The 1990s were a steady stream of rejection from broadcast agents who said, "I wouldn't know what to do with you" and network producers asking if I even knew anything about films when I sought auditions for film reviewer/entertainment contributor spots.  This was, I always learned, because they never, ever took time to watch my demo reel or read my resume before I showed up.  I could never get an audition for CBS Sunday.  An ABC News producer thought I was just "a funny man-on-the-street local news guy."  I pushed for an audition and booked a weekly film critic spot on Lifetime TV for ABC News in 2000.
I had to prove again in 2006 that I had film knowledge when I was contacted to be the film reviewer/entertainment contributor on Whoopi Goldberg's syndicated weekday morning radio show. (Whoopi had been a guest on my VH1 talk show and pushed for executive to see me.)  I grew up in South Central L.A. and graduated from a high school in Watts.  A predominantly black and Mexican-American high school.  We took field trips to Hollywood for fine arts education.  We black and brown Catholic high school guys got on buses to movies such as A MAN FOR ALL SEASON, FAR FROM THE MADDING CROWD and ROMEO AND JULIET.  That served me well in the workplace -- especially when VH1 flew me to London to interview Paul McCartney.
For me, pushing to integrate the TV field of film critics was not just to review movies but to show that people of color also care about the art of films -- new and classic.  I wanted to bring our voice into that arts conversation and help keep our history vibrant and accurate.  Here's a short piece I posted in the fall of 2016.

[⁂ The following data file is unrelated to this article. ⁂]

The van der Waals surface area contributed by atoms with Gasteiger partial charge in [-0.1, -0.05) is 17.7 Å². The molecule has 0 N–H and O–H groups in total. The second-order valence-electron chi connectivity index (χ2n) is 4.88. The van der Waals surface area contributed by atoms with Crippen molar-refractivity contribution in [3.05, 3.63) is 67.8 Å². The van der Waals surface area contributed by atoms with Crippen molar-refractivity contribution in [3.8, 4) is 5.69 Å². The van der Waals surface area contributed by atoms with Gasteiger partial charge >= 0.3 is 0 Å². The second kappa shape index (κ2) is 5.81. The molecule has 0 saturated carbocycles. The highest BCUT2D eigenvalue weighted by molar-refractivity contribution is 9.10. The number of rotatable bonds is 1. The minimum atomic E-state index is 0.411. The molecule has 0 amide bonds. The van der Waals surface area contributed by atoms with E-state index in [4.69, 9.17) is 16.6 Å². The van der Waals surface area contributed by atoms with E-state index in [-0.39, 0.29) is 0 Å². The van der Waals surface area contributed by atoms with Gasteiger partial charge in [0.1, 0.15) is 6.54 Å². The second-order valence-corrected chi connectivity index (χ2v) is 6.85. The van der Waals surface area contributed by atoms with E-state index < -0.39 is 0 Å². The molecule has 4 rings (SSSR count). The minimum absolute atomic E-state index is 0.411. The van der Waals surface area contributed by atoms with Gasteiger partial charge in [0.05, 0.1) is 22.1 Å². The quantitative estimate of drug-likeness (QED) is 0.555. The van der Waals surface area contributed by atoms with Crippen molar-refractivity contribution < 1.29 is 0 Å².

In January 2017,  when the Oscar nominations were announced on GOOD MORNING AMERICA, entertainment reporters Jess Cagle and Chris Connelly mentioned Meryl Streep's 20th Oscar nomination and totally missed the fact that Viola Davis had just made Hollywood history.  Her nomination for FENCES, her 3rd Oscar nomination, made her the most Oscar-nominated black actress in Hollywood history.  Viola is also a TV star -- on a hit prime time series, HOW TO GET AWAY WITH MURDER, that airs on ABC.  Just like GOOD MORNING AMERICA.  For 20 years, Whoopi Goldberg had been the most Oscar-nominated black woman in Hollywood history with 2 nominations.  She's also on ABC.  In daytime on THE VIEW.  Cagle and Connelly missed those African America milestones while there was an "Oscars So White" controversy in entertainment headlines.  A black entertainment reporter voice in that segment would've been nice.  Viola won the Oscar for FENCES.

This year when the Oscar nominations were announced, Cagle and Connelly totally missed that Octavia Spencer, Viola Davis's co-star from THE HELP, tied with Viola in Oscar nominations.  They have three each.  They also missed that, with Mary J. Blige being a Best Supporting Actress Oscar nominee for her rich dramatic performance in Dee Rees' remarkable MUDBOUND, that makes Dee Rees the first African American woman to direct an actor to an Oscar nomination.

I ain't lyin'.  I've been seeking steady work for six years now. I'd have given anything to be in those Oscar segments on GMA.

The point is the playing field has not been level.  And, in the arts -- whether making them or talking about them -- it should be.  Look for stars of BLACK PANTHER next week on GOOD MORNING AMERICA.

On Wednesday in Hollywood, Rob Reiner received the Stanley Kramer Award for Social Justice from...the African American Film Critics Association.  Acting awards went to Frances McDormand for THREE BILLBOARDS OUTSIDE EBBING, MISSOURI, Daniel Kaluuya for GET OUT, Tiffany Haddish for GIRLS TRIP and Laurence Fishburne for LAST FLAG FLYING.  Did you hear about that on the news?  Did you know there was an African American Film Critics Association?  There you have it.  Thanks for your attention.  And check out that cover story in TIME Magazine about the revolutionary power of BLACK PANTHER.  Representation matters.  www.TIME.com.